Estate of Bassett v. Stone

Annotate this Case

458 A.2d 1078 (1983)

ESTATE OF Elliott BASSETT v. Walter STONE et al. STATE v. Elliott BASSETT.

Nos. 80-559-Appeal, 81-205-C.A.

Supreme Court of Rhode Island.

April 12, 1983.

Dennis J. Roberts II, Atty. Gen., Kenneth P. Madden, Faith A. LaSalle and James P. Renaldo, Sp. Asst. Atty. Gen., for the State.

John D. Lynch, Warwick, for Estate of Bassett.


MURRAY, Justice.

This is a consolidated appeal involving a civil action and a criminal action both brought in the Superior Court. The civil portion is an appeal from a summary judgment granted in favor of the estate of Elliott Bassett. On the criminal side the state appeals from a trial justice's granting of the defendant's motion to recover property seized by the police.

Both cases arise out of the following undisputed facts. On August 15, 1977, the Rhode Island State Police conducted a drug raid on a North Kingstown house in which Elliott Bassett was staying. In that raid the police arrested Bassett and four other persons found on the premises. While executing a warrant to search the premises, the police confiscated the following amounts of cash belonging to Bassett: $3,000 taken *1079 from a bedroom dresser drawer, $1,760 taken from an attache case belonging to Bassett, and $580 later seized from Bassett's safe deposit box, the existence of which the police discovered while conducting their search. In addition to the cash clearly belonging to Bassett, the police confiscated approximately $183,000 to $187,000 found in an unmarked satchel located in a hallway closet.

On October 27, 1977, a Washington County Grand Jury indicted Bassett and seven others for drug-related crimes. Specifically, Bassett was charged with possession with intent to deliver approximately 200 pounds of marijuana and with possession of cocaine. He pleaded not guilty to the counts in the indictments.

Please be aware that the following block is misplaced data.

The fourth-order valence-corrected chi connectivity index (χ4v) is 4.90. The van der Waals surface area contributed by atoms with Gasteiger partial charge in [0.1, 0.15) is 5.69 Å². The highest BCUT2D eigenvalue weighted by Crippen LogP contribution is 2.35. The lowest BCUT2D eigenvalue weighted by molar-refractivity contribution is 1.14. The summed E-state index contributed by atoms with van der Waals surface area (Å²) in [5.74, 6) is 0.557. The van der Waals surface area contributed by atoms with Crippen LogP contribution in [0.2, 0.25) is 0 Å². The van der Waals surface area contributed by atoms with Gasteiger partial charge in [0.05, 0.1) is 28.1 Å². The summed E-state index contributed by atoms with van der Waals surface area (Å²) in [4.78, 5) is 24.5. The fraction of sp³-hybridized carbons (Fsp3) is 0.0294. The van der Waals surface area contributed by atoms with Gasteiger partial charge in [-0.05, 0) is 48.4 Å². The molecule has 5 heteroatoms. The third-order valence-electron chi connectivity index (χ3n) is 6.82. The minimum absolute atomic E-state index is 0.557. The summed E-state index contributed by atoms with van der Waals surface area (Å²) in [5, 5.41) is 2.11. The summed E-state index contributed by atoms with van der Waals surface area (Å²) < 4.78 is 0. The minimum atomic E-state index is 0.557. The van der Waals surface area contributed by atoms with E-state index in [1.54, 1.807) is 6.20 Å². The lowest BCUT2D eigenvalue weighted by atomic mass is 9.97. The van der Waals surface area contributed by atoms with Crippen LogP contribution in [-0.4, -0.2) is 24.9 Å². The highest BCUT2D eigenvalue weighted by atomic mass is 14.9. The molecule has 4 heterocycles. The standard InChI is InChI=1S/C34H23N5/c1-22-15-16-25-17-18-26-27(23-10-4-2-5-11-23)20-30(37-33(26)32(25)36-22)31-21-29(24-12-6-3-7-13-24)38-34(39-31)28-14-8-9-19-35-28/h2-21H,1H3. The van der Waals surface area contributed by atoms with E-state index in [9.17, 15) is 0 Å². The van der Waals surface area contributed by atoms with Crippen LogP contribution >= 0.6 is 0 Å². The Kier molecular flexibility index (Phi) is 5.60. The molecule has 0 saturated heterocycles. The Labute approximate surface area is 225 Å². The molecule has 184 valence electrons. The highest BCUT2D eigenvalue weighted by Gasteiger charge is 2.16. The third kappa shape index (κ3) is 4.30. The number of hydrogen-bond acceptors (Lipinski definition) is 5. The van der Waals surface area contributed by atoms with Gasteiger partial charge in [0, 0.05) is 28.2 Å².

Elliott Bassett died on April 26, 1978, from multiple fractures and internal injuries sustained when he fell from a window in New York City.[1] Subsequently, the indictment against Bassett was dismissed. The civil portion of this appeal commenced when the administrator for Bassett's estate filed a complaint in Superior Court seeking the return of the approximately $200,000 that allegedly belonged to Bassett and which was in the possession of Colonel Walter Stone and members of the Rhode Island State Police.[2]

The plaintiff filed a motion for summary judgment on November 13, 1978. In support of this motion plaintiff filed the affidavits of Bassett's mother and father. Both parents claimed that their son told them many times between August 15, 1977, and April 26, 1978, that the $190,000 was his "sole and absolute property." They also claimed that their son had told them "that there were no claims to [the money] by any other person, firm or corporation * * *."